A differential absorption lidar (DIAL) instrument for automated profiling of water vapor in the lower troposphere has been designed, tested, and is in routine operation at Montana State University. The laser transmitter for the DIAL instrument uses a widely tunable external cavity diode laser (ECDL) to injection seed two cascaded semiconductor optical amplifiers (SOAs) to produce a laser transmitter that accesses the 824–841-nm spectral range. The DIAL receiver utilizes a 28-cm-diameter Schmidt–Cassegrain telescope; an avalanche photodiode (APD) detector; and a narrowband optical filter to collect, discriminate, and measure the scattered light. A technique of correcting for the wavelength-dependent incident angle upon the narrowband optical filter as a function of range has been developed to allow accurate water vapor profiles to be measured down to 225 m above the surface. Data comparisons using the DIAL instrument and collocated radiosonde measurements are presented demonstrating the capabilities of the DIAL instrument.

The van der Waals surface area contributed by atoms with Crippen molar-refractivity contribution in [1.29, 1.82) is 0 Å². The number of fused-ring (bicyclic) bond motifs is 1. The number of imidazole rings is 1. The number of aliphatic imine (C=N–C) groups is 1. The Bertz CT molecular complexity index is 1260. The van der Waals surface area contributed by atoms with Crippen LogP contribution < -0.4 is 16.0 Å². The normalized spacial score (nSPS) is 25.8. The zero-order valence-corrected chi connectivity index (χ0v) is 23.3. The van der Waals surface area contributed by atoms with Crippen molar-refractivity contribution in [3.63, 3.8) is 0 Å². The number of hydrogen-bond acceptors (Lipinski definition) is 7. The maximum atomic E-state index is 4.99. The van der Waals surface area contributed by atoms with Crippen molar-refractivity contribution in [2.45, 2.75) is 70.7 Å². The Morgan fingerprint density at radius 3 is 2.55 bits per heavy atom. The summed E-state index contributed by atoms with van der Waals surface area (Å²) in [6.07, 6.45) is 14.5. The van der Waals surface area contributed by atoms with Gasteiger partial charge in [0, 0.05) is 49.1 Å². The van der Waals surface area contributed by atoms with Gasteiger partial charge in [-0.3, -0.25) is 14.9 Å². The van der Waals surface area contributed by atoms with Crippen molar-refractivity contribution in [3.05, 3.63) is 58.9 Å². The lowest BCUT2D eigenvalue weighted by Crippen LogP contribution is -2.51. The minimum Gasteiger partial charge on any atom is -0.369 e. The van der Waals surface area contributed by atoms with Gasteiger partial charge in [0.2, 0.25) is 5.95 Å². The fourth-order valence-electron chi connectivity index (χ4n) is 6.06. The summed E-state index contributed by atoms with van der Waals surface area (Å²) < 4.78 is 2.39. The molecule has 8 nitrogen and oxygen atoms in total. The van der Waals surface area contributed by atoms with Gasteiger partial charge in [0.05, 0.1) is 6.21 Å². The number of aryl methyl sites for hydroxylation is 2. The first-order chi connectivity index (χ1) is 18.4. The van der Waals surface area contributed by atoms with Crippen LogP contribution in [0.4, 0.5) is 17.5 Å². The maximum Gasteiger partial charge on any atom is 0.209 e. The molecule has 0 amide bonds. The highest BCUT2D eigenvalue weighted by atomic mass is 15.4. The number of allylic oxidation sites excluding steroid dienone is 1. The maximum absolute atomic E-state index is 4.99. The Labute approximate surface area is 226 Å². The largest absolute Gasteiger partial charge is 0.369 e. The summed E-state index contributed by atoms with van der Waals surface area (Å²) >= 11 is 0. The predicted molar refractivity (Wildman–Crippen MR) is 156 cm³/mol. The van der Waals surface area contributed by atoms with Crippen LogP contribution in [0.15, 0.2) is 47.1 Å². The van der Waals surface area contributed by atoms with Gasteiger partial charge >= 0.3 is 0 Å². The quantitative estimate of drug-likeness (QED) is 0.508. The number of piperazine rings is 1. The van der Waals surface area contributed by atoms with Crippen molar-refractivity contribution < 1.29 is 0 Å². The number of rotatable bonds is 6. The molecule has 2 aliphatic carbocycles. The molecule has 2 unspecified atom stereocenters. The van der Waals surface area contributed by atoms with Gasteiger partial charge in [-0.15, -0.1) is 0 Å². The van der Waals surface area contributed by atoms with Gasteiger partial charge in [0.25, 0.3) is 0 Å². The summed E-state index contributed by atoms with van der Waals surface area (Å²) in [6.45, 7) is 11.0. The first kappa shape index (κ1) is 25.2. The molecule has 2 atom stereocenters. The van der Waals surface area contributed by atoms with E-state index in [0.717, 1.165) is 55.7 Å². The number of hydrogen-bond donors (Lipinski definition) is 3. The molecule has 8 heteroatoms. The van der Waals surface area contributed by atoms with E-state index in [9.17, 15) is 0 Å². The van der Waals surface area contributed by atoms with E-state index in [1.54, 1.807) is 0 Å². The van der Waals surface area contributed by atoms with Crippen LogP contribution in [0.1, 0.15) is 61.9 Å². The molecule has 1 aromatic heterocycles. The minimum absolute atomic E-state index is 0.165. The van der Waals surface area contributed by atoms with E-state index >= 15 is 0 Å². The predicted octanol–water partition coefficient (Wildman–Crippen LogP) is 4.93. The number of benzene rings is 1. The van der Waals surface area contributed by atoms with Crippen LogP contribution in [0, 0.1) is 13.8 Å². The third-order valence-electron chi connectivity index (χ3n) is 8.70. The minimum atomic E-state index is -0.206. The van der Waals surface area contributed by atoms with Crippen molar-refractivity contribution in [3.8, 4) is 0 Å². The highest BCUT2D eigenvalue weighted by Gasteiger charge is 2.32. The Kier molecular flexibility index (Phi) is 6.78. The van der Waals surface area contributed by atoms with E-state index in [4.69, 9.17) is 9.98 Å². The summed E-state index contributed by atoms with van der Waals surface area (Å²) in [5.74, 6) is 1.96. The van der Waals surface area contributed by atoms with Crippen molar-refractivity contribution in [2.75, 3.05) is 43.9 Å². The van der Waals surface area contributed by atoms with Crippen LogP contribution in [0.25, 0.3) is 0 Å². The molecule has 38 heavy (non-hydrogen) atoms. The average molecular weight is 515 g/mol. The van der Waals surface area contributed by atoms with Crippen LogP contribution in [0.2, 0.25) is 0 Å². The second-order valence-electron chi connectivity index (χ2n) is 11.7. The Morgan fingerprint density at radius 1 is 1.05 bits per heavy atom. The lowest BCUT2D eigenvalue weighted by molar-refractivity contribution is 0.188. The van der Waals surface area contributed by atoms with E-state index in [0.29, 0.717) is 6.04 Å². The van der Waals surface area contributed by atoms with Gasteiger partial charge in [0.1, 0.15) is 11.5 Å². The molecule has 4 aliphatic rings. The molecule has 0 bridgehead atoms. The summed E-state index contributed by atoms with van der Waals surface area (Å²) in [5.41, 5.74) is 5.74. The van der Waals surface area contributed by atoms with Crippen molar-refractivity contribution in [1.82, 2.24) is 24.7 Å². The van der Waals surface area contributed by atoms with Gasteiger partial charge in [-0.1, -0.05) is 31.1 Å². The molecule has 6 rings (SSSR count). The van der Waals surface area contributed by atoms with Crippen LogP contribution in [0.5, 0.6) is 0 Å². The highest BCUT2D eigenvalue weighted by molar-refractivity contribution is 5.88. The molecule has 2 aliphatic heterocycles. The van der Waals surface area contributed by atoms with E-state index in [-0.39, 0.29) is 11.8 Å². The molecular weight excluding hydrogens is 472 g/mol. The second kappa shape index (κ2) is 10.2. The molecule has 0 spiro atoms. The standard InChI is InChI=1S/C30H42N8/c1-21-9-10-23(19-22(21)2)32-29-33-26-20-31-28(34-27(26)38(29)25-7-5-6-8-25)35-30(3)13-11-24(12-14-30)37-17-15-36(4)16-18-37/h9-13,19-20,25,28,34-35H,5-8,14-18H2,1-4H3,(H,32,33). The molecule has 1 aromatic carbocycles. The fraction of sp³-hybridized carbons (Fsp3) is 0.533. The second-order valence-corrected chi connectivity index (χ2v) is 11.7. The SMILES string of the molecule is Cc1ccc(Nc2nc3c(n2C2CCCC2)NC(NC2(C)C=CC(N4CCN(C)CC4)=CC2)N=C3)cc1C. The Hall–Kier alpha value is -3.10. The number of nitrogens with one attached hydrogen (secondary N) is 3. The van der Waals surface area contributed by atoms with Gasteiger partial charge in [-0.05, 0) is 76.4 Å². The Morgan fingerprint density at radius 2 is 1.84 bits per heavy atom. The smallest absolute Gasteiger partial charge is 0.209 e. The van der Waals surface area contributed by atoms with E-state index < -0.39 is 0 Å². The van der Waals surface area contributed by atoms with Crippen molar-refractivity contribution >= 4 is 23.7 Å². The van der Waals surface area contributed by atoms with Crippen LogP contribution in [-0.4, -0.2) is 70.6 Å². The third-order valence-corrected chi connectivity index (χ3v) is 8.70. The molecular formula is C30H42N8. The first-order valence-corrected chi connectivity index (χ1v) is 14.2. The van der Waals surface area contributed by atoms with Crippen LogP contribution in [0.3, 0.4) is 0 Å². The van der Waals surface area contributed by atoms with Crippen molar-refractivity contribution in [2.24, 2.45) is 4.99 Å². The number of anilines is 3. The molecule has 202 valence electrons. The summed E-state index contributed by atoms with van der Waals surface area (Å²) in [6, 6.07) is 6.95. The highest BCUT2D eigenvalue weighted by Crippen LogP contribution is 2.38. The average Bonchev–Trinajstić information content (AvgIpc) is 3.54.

Water Vapor Profiling using a Widely Tunable, Amplified Diode Laser Based Differential Absorption Lidar (DIAL), Amin R. Nehrir, Kevin S. Repasky, John L. Carlsten, Michael D. Obland, and Joseph A. Shaw. Journal of Atmospheric and Oceanic Technology, Vol. 26, No. 4, 733-745, April 2009.